In Season Now: Asparagus

The first time I see asparagus in store it feels like summer is finally on it’s way. Like strawberries, asparagus make me want to fire up the barbecue, pour myself a glass of something cold and refreshing, open up the doors and eat outside. Unfortunately October/November in Auckland is often not conducive to eating alfresco, unless you enjoy inopportune blasts of wind and rain…

That aside, asparagus feels like summer. The season is relatively short – local asparagus is only available from September to December in a good season. The heavy rain we’ve experienced this year has meant that we really haven’t seen local asparagus on supermarket shelves until October, and they have been much thinner stems than in prior years. offers a couple of pieces of sage advice when it comes to selecting and storing asparagus:

“Choose straight firm green stems. Insist on fresh, clean product with trimmed ends and a minimum of white butt. Fresh asparagus is ‘squeaky’ – when the spears are gently rubbed they squeak; old asparagus is rubbery and doesn’t squeak.”

“Keep asparagus refrigerated with butt ends either wrapped in wet paper towels, stand up in a jar with 1-2 cm of water (like flowers in a vase), or alternatively wash, then refrigerate in plastic bags.”

So what makes asparagus good for you?

  • It’s a fantastic source of folate, with 5 spears offering 34% of the RDI. Folate is an important element for the production of red blood cells, and cognitive development. It’s especially important for pregnant woment to aid with feotal development.
  • It’s high in vitamins A, C, E and K. Vitamin A is important for organ function, C for immunity, E for red blood cell formation and K for for blood clotting.
  • It’s high in antioxidants, and is one of the top ranked fruits or vegetables for antioxidant properties. Alongside the above vitamins, it also contains good amounts of beta-carotene, the minerals zinc, manganese, and selenium, and glutathione (GSH), which is linked with the breakdown of carcinogens and other free radicals.
  • Of real interest is that it contains an element call inulin. Inulin has pre-biotic qualities, and is broken down in the large intestine, where it feeds our colonic bacteria. This makes asparagus valuable in aiding digestion. It’s also high in fibre.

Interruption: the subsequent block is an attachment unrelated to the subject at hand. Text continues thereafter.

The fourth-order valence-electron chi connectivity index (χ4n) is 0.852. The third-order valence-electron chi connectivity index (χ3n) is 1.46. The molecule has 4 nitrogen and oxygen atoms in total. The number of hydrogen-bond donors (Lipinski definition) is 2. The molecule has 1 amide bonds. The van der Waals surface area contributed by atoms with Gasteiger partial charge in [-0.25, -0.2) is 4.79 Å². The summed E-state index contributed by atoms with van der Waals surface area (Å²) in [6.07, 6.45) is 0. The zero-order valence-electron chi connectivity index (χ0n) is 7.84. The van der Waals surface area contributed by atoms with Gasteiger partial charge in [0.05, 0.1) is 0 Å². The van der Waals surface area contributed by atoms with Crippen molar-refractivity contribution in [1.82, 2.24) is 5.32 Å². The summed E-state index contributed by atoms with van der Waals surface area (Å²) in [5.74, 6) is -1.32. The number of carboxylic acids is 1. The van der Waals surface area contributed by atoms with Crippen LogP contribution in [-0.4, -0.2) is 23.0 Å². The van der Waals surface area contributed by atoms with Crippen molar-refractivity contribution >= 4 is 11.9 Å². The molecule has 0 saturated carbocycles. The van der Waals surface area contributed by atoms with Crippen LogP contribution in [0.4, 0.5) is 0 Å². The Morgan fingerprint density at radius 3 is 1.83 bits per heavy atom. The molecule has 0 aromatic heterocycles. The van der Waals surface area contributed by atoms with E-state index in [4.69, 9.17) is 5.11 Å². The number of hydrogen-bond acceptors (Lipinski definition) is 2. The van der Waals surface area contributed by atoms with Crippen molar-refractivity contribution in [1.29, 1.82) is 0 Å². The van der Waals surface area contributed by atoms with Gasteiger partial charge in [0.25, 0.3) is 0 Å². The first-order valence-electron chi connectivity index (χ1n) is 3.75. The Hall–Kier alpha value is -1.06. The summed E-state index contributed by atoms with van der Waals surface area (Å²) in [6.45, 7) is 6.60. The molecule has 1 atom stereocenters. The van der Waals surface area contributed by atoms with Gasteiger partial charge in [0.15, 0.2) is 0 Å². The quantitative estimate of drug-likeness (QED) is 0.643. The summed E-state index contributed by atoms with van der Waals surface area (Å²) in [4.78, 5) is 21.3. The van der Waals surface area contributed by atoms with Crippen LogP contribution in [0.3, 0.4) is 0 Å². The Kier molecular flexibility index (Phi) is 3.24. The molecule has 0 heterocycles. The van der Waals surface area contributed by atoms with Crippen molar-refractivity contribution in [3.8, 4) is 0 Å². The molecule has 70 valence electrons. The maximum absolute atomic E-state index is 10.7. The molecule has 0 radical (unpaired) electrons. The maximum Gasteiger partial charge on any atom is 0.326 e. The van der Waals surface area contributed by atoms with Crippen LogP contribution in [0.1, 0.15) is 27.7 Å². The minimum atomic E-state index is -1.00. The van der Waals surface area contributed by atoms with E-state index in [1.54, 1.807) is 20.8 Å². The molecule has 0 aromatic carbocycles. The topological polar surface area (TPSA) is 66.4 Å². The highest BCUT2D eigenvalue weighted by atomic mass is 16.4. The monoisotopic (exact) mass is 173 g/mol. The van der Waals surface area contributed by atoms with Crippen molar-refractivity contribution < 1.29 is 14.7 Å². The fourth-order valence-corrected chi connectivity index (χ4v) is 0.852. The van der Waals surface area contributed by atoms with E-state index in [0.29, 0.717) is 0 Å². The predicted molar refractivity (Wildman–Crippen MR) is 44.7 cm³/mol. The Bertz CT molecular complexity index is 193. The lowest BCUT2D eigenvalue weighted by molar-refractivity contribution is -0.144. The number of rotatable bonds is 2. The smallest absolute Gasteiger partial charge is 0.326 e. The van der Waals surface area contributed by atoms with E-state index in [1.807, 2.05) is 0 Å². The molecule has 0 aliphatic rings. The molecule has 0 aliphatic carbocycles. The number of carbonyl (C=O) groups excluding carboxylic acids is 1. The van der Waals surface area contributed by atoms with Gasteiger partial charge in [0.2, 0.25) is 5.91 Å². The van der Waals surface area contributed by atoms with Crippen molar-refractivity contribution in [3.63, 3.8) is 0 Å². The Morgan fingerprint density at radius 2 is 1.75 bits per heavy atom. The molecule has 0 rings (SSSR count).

To snap or not to snap?

A quick online search shows there’s quite a bit of debate around this one. I’ve always snapped the ends off my asparagus. Mostly it’s really fast and easy, since no utensils are required. One snap and you’re done.

There is a school of thought though, that this is a very imprecise method, and that you risk wasting quite a bit of the asparagus. An alternative is to trim the ends with a knife, or to peel the ends with a potato peeler to shave off the tough lower skins.

Blogger, One Creative Mommy, suggests that you don’t remove the ends from young asparagus, only if it’s mature, so the ends are woody.

Ultimately, I’m not sure there is a “right way”. It just depends how lazy you are (and I am).

Grilled asparagus

A few ways with asparagus

  • To be honest, I think the best way to eat asparagus is lightly steamed (for about 90 seconds in boiling salted water), dressed with a squeeze of lemon juice and a drizzle of your best olive oil, a quick grind of black pepper and a sprinkle of sea salt.
  • Make a mayonnaise or hollandaise for dipping
  • For breakfast with boiled eggs, replace toast soldiers with steamed asparagus
  • Wrap lightly steamed asparagus spears with strips of prosciutto to serve with drinks
  • Alternatively, wrap asparagus in strips of streaky bacon, then grill until bacon is cooked
  • Go old school and make asparagus rolls with fresh lightly steamed and cooled asparagus, fresh white bread (crusts off please!) and mayonnaise mixed with extra lemon juice.
  • Add asparagus to your favourite green salad. To make this a meal, flake through some hot smoked salmon. Salmon and asparagus are brilliant bed mates.
  • Brush asparagus with olive oil and grill on a hot barbecue until just charred. Squeeze over lemon juice and drizzle with olive oil and serve

Or try this recipe, which my mother used to make in the 80’s when she had ladies for lunch. In those days it was made with tinned asparagus, but I think it’s even better with fresh.


1 bunch fresh asparagus (approximately 12 stalks), blanched, cut into 5cm pieces
500g dried pasta (I used penne)
500ml milk
2 x bay leaves
50g butter
1/4 cup flour
2 tablespoons thinly slice sage leaves, plus 12 extra
250g sour cream
150g blue cheese
100g ricotta cheese
100g mozzarella, grated (use an aged mozzarella, rather than fresh)
50g parmesan, finely grated

  1. Cook pasta in salted water until al dente (approximately 10 minutes, brand dependent)
  2. Heat milk and bay leaves until hot
  3. Melt butter in saucepan, add flour and cook 1 minute
  4. Whisk in hot milk and sage and keep whisking until thickened
  5. Whisk in sour cream, blue cheese, ricotta and mozarella
  6. Simmer until cheeses have melted
  7. Season to taste with salt and pepper
  8. Mix cheese sauce with asparagus and pasta
  9. Pour into baking dish and top with parmesan cheese and remaining sage leaves
  10. Cook in 200°C oven until golden (about 30 minutes)



2 thoughts

  1. Great post! Here is Brisbane we are deep in asparagus season too, and I love it so much. I like your favourite way too – simple and clean. It’s also 36 degrees here, so truly outdoor eating in the evening. Too hot during the day! margaret


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